Format

Send to

Choose Destination

Obesity measured by outer abdominal fat may cause facet joint arthritis at the lumbar spine.

Abstract

BACKGROUND AND OBJECTIVES:

There is a lack of studies on obesity measured by outer abdominal fat (OAF), which describes abdominal subcutaneous adipose tissue thickness with regard to spino-pelvic parameters. We investigated OAF and its physiologic values on computed tomography (CT) scans with regard to age, gender, facet joint (FJ) arthritis, FJ orientation, lumbar lordosis (LL) and pelvic incidence (PI).

MATERIAL AND METHOD:

OAF, lumbar FJs, LL and PI were evaluated on CT scans.

RESULTS:

CT scans of 620 individuals with a mean age of 42.5 years were reviewed. OAF showed a mean value of 19.7 millimeters (mm). It significantly increased with age until 70 years and decreased thereafter (p 0.0001). There was no significant gender difference. OAF was significantly increased with FJ arthritis (p = 0.01), but not with FJ orientation, LL or PI.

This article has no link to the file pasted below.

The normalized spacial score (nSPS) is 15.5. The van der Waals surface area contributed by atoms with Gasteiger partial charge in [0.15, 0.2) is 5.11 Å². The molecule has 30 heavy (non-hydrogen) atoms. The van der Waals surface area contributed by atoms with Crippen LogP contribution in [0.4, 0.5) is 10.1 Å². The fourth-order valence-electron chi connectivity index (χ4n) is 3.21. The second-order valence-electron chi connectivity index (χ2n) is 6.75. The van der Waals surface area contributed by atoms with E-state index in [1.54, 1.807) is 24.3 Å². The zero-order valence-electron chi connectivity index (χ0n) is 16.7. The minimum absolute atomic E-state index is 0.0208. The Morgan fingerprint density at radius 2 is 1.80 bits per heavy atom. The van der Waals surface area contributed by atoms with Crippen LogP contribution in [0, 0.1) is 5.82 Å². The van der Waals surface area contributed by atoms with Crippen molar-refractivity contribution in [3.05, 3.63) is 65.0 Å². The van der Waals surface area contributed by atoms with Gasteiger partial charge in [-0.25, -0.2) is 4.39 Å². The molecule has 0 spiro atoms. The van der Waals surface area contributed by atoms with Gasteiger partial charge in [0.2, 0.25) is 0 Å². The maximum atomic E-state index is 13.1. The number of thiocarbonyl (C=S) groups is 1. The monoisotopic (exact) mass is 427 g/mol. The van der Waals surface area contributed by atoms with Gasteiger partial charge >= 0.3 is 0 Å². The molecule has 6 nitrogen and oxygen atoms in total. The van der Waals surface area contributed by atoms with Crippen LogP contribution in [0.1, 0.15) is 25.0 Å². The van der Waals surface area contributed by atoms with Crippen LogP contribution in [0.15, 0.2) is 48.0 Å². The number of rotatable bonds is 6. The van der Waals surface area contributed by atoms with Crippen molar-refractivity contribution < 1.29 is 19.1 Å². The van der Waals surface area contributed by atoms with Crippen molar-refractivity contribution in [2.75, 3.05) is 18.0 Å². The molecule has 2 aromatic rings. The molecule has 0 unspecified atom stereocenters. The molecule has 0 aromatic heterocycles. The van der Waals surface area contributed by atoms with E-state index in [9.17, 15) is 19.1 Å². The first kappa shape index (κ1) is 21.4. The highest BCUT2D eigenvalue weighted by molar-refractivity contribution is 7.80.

CONCLUSION:

OAF on CT scans seems to have a mean value of 19.7 mm. It is higher in the older age groups until 70 years and declines again afterward. As a novelty finding, OAF significantly increases with higher degrees of FJ arthritis, but is not related to gender or other spino-pelvic parameters such as FJ orientation, LL or PI. Differences in fat distribution may be found at other anatomic sites, such as visceral fat. Obese patients may benefit from weight loss by decreasing their FJ arthritis, which may potentially decrease associated back pain, which may be worth further investigations.

PMID:
24968801
DOI:
10.3233/BMR-140495
[Indexed for MEDLINE]

Supplemental Content

Full text links

Icon for IOS Press
Loading ...
Support Center